is a designer and engineer currently based in London. In 2018, he graduated from the Royal College of Art and Imperial College with an MA/MSC in innovation design engineering, following an MEng in France.

Using the mediums of writing and interaction technologies, he explores the junction of human-centred concerns and complex systems. His research interests include: futurecasting, speculative and critical design and ethnographic user-research.

Applying his knowledge of design, technology and fabrication, he regularly works with contemporary artists to bring their ideas to fruition. 

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DOC 234—34/2

AUTHORS: Arthur Gouillart, Mick Geerits, Duncan Carter, Eirini Maliaraki

KEYWORDS: Wildlife, Robotics, Biotags, Ecosystem engineers, Endangered species, Biodiversity

Geneva Public Library, CH (2019)
Dutch Design Week, Eindhoven NL (2018)
Dezeen, online (2018)
The rate of extinction is about a thousand times what it used to be before humans. One species goes extinct every 5 minutes; over the past 30 years 75% of all insects have become extinct; 95% of all large predatory fish that once roamed the seas are now gone. The event that encompasses these changes has been dubbed the 6th mass extinction, however the major difference between the 6th and the previous five is that this one has been induced by humans.

The ‘Augmented Nature’ project was carried out in close collaboration with scientists, whose aim was to develop the next generation of high-tech biotags able to augment the capacities of endangered species. A set of robotic tools within a biotag affixed to the animal, ‘Augmented Nature’ is an active solution that enables so-called ‘ecosystem engineer’ species to survive danger and reclaim their own habitats. The resilience of an ecosystem is strongly related to its biodiversity; ecosystem engineers are species that engineer their environment and behave as connective nodes within the ecosystem. A beaver, for example, builds a dam and creating wetlands that form the habitat for hundreds of other species. By actively enhancing these natural capabilities in endangered species that are ecosystem engineers, we may be able to address to the sharp decline in biodiversity.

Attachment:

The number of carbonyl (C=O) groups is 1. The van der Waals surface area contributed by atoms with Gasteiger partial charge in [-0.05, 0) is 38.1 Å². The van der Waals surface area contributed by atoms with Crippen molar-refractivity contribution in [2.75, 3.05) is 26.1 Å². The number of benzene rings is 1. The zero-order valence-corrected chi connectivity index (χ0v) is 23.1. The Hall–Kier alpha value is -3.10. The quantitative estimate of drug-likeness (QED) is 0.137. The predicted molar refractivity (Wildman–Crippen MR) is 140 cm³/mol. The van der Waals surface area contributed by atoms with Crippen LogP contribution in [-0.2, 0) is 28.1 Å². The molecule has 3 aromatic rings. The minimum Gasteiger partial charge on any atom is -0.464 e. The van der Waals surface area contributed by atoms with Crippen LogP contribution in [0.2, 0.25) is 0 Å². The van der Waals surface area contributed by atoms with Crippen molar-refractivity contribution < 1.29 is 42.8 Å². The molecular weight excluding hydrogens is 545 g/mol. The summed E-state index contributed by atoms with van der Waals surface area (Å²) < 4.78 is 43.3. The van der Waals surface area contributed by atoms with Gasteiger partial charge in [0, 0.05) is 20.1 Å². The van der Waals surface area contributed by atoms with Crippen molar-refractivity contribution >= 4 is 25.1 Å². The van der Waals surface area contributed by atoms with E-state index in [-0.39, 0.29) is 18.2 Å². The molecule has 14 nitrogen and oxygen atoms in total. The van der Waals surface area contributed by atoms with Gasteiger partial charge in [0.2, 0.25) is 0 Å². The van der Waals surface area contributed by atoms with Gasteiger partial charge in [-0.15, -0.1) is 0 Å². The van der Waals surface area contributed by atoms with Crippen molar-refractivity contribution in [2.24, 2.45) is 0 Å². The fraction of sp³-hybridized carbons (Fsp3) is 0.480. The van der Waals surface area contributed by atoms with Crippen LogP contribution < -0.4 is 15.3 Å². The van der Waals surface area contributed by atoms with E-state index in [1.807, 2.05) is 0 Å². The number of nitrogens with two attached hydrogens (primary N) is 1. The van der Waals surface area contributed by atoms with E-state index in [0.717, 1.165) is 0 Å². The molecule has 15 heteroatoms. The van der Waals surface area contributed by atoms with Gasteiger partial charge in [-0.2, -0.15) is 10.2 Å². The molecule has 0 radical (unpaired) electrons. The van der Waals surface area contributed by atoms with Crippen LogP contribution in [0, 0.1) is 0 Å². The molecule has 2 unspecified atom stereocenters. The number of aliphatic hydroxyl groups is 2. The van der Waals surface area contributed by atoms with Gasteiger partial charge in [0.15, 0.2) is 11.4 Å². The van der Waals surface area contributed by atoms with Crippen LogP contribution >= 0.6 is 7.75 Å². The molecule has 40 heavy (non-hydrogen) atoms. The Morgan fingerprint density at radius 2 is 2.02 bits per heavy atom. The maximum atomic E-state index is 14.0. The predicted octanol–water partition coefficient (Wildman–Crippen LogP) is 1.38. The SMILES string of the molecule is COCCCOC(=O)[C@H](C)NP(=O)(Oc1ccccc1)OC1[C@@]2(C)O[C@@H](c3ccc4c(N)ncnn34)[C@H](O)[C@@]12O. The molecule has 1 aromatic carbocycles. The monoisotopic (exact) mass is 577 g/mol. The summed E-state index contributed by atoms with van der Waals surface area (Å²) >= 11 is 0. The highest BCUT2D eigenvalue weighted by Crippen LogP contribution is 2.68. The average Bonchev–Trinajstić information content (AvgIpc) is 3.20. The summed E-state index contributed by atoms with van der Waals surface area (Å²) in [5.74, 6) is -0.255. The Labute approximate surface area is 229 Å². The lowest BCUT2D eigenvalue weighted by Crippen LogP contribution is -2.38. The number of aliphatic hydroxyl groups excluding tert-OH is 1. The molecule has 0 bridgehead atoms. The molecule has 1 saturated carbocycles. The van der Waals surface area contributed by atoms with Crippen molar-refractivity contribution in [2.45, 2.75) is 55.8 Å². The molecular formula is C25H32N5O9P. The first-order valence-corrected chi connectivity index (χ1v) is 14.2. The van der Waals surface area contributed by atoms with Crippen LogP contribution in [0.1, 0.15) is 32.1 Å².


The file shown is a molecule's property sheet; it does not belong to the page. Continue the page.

This speculative intervention seeks to raise questions about interventionist approaches to conservation, the value of animal autonomy, and the convergence of nature and technology. shed a new light on how we interact with other species. 


Current advances in biologging technology have enabled scientists to passively gather ocean data and glean more insights about whale behaviour. The improved biotag proposed in ‘Augmented Nature’ that is attached to the whale does more than collect data on noise, depth and position. Featuring an integrated underwater speaker, the tag is able to actively communicate with the whale, using sound to alert them to the positions of nearby ships.


The improved biotag proposed in ‘Augmented Nature’ enhances the ecosystem engineering capacities of peccaries, enabling them to rebuild their habitats and improve biodiversity. Using vibrations, the biotag is able to convey information about the forest, and guide peccaries towards de-forested areas where they can disperse seeds. In retrieving data associated with peccary seed dispersal, the biotag would also possess the capacity to locate valuable new resources in the forest. Fruits and herbs for example, which may be useful to the local communities and can offer new income sources as an alternative to logging.

© Arthur Gouillart, unless otherwise stated